Dr. Michael MacEntee, Editor-in-Chief of the journal Gerodontology, presents his thoughts about how geriatric dentistry may be practised 10 years from now by generalists and specialists.
- The biggest change that has occurred in dental geriatrics over the last quarter century has been the retention of natural teeth for normal life expectancy.
- The challenge with this change is that people are now susceptible to caries for life.
- A game changer will be identification of the associations between systemic and oral health caused by poor diet and malnutrition.
- Another game changer is the possible over-use of implants which become difficult to maintain hygienically when people become more frail and disabled.
- A third game changer is that many elderly people will remain at home rather than go to a care or nursing facility as they grow frail. And, unless an effective mobile dental service is readily available for homebound people, they will not have access to proper oral care.
- Change starts at the dental school and is maintained by continuing educational programmes where dentists develop abilities to provide services that can be delivered beyond the usual dental chair practice.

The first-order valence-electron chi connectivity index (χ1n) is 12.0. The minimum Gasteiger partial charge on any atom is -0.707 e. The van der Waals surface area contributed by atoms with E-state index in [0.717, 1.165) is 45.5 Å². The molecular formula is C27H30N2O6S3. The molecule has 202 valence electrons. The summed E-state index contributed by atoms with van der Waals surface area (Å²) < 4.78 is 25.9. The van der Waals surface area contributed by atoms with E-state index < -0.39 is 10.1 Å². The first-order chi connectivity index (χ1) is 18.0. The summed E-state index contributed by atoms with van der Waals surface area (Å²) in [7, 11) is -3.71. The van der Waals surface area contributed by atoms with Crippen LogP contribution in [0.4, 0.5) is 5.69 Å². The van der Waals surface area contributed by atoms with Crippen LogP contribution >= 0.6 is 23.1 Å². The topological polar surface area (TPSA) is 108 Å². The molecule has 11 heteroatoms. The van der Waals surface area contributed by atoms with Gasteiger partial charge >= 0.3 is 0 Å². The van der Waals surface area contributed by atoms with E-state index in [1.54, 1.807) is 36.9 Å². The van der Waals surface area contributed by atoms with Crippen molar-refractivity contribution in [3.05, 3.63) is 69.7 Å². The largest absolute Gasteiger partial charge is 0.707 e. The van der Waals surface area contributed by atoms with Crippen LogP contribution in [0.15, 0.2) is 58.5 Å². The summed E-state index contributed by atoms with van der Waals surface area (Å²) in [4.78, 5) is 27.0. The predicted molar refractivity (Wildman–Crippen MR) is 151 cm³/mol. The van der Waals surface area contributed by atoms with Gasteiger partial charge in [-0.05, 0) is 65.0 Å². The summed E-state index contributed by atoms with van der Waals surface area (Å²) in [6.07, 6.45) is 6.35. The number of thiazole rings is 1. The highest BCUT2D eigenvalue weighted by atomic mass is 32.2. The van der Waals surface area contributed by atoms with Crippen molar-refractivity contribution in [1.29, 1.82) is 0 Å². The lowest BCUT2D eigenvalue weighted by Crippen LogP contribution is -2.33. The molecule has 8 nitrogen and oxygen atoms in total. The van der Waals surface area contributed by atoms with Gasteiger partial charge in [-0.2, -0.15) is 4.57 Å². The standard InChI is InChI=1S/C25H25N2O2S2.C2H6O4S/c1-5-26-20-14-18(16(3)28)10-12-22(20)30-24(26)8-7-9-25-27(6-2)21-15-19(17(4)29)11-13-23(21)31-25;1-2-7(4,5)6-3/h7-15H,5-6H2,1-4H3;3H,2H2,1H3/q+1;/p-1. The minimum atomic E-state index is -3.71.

- Dental associations could increase their role in bringing the issues of oral health in old age to the surface and advocate interprofessionally and publically to enhance access to oral health care for people who are elderly and frail.
Dr. MacEntee is past-president of the Royal College of Dentists of Canada, the Geriatric Oral Research Group of the International Association of Dental Research, the International College of Prosthodontists, and the Association of Prosthodontists of Canada. He also received the Distinguished Scientist Award for his research in dental geriatrics, and is an elected Fellow of the Canadian Academy of Health Sciences. Currently, he is the editor-in-chief of Gerodontology.
He has been involved for most of his academic career with the oral health needs of older people – as a teacher, a researcher, and a prosthodontist. He established the ELDERS (Elders’ Link with Dental Education, Research and Service) Group with colleagues at UBC to provide a multidisciplinary focus on the needs of ageing population along with the educational needs of dentists and dental students within an overall context of research. His research addresses oral health and quality of life in old age with particular interest in frailty and the psychosocial impact of oral prostheses. He has published several textbooks, over 20 book chapters and more than 150 peer-reviewed papers on the measurement, distribution, impact and management of oral disorders of older adults. His received research grants from numerous sources, including the Canadian Institutes of Health Research; the National Institute of Dental and Craniofacial Research (USA); and Health Canada.
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